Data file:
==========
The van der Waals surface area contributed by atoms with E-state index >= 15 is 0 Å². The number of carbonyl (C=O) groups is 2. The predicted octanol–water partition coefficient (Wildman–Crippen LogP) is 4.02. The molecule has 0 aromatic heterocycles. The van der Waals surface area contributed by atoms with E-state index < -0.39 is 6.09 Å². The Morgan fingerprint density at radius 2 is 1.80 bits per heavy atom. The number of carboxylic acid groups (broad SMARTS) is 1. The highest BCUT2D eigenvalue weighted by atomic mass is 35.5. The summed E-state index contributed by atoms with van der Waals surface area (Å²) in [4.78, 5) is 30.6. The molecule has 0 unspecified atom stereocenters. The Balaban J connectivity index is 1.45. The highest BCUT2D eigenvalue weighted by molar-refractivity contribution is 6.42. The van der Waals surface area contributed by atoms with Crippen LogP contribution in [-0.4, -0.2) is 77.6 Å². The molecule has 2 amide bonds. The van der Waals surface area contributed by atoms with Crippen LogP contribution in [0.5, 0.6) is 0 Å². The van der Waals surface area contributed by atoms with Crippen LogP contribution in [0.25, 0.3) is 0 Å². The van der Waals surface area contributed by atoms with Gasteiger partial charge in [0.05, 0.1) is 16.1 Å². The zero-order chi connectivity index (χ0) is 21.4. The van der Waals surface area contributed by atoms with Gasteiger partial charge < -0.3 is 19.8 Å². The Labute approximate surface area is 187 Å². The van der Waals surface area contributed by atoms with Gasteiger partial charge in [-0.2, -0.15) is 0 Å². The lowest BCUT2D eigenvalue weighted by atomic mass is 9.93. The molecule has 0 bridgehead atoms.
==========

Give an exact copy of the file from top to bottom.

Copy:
The van der Waals surface area contributed by atoms with E-state index >= 15 is 0 Å². The number of carbonyl (C=O) groups is 2. The predicted octanol–water partition coefficient (Wildman–Crippen LogP) is 4.02. The molecule has 0 aromatic heterocycles. The van der Waals surface area contributed by atoms with E-state index < -0.39 is 6.09 Å². The Morgan fingerprint density at radius 2 is 1.80 bits per heavy atom. The number of carboxylic acid groups (broad SMARTS) is 1. The highest BCUT2D eigenvalue weighted by atomic mass is 35.5. The summed E-state index contributed by atoms with van der Waals surface area (Å²) in [4.78, 5) is 30.6. The molecule has 0 unspecified atom stereocenters. The Balaban J connectivity index is 1.45. The highest BCUT2D eigenvalue weighted by molar-refractivity contribution is 6.42. The van der Waals surface area contributed by atoms with Crippen LogP contribution in [-0.4, -0.2) is 77.6 Å². The molecule has 2 amide bonds. The van der Waals surface area contributed by atoms with Crippen LogP contribution in [0.5, 0.6) is 0 Å². The van der Waals surface area contributed by atoms with Crippen LogP contribution in [0.25, 0.3) is 0 Å². The van der Waals surface area contributed by atoms with Gasteiger partial charge in [0.05, 0.1) is 16.1 Å². The zero-order chi connectivity index (χ0) is 21.4. The van der Waals surface area contributed by atoms with Gasteiger partial charge < -0.3 is 19.8 Å². The Labute approximate surface area is 187 Å². The van der Waals surface area contributed by atoms with Gasteiger partial charge in [-0.2, -0.15) is 0 Å². The lowest BCUT2D eigenvalue weighted by atomic mass is 9.93. The molecule has 0 bridgehead atoms.